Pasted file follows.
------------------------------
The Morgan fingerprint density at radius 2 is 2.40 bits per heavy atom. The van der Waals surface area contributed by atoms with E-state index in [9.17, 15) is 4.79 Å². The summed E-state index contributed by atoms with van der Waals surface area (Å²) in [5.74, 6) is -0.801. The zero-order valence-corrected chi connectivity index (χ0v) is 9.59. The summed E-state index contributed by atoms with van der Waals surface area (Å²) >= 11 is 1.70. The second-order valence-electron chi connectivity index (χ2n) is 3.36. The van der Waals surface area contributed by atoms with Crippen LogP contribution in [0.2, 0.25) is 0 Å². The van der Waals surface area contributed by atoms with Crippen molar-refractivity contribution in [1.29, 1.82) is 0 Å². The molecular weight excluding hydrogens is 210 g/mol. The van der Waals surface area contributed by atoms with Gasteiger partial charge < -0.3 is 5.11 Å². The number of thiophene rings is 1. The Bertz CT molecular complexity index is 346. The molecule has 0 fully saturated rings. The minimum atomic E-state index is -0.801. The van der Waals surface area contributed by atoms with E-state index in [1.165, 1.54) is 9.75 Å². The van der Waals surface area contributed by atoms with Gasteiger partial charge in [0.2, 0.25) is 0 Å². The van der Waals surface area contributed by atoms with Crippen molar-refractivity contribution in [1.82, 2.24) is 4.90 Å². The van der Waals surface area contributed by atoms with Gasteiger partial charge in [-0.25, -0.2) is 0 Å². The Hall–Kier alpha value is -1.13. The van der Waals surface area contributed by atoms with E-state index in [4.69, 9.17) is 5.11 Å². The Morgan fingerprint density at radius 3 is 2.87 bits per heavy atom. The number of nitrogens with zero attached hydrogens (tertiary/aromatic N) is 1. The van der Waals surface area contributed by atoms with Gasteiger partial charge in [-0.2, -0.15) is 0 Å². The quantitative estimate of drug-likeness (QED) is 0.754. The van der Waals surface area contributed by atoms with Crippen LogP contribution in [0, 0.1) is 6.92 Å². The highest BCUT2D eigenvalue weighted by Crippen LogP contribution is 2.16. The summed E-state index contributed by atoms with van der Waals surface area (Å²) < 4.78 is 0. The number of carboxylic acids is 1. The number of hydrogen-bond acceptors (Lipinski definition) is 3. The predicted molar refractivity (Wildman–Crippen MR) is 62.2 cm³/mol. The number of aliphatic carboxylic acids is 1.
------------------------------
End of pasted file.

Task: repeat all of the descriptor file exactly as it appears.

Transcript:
The Morgan fingerprint density at radius 2 is 2.40 bits per heavy atom. The van der Waals surface area contributed by atoms with E-state index in [9.17, 15) is 4.79 Å². The summed E-state index contributed by atoms with van der Waals surface area (Å²) in [5.74, 6) is -0.801. The zero-order valence-corrected chi connectivity index (χ0v) is 9.59. The summed E-state index contributed by atoms with van der Waals surface area (Å²) >= 11 is 1.70. The second-order valence-electron chi connectivity index (χ2n) is 3.36. The van der Waals surface area contributed by atoms with Crippen LogP contribution in [0.2, 0.25) is 0 Å². The van der Waals surface area contributed by atoms with Crippen molar-refractivity contribution in [1.29, 1.82) is 0 Å². The molecular weight excluding hydrogens is 210 g/mol. The van der Waals surface area contributed by atoms with Gasteiger partial charge < -0.3 is 5.11 Å². The number of thiophene rings is 1. The Bertz CT molecular complexity index is 346. The molecule has 0 fully saturated rings. The minimum atomic E-state index is -0.801. The van der Waals surface area contributed by atoms with E-state index in [1.165, 1.54) is 9.75 Å². The van der Waals surface area contributed by atoms with Gasteiger partial charge in [0.2, 0.25) is 0 Å². The van der Waals surface area contributed by atoms with Crippen molar-refractivity contribution in [1.82, 2.24) is 4.90 Å². The van der Waals surface area contributed by atoms with Gasteiger partial charge in [-0.25, -0.2) is 0 Å². The Hall–Kier alpha value is -1.13. The van der Waals surface area contributed by atoms with E-state index in [4.69, 9.17) is 5.11 Å². The Morgan fingerprint density at radius 3 is 2.87 bits per heavy atom. The number of nitrogens with zero attached hydrogens (tertiary/aromatic N) is 1. The van der Waals surface area contributed by atoms with Gasteiger partial charge in [-0.2, -0.15) is 0 Å². The quantitative estimate of drug-likeness (QED) is 0.754. The van der Waals surface area contributed by atoms with Crippen LogP contribution in [0, 0.1) is 6.92 Å². The highest BCUT2D eigenvalue weighted by Crippen LogP contribution is 2.16. The summed E-state index contributed by atoms with van der Waals surface area (Å²) < 4.78 is 0. The number of carboxylic acids is 1. The number of hydrogen-bond acceptors (Lipinski definition) is 3. The predicted molar refractivity (Wildman–Crippen MR) is 62.2 cm³/mol. The number of aliphatic carboxylic acids is 1.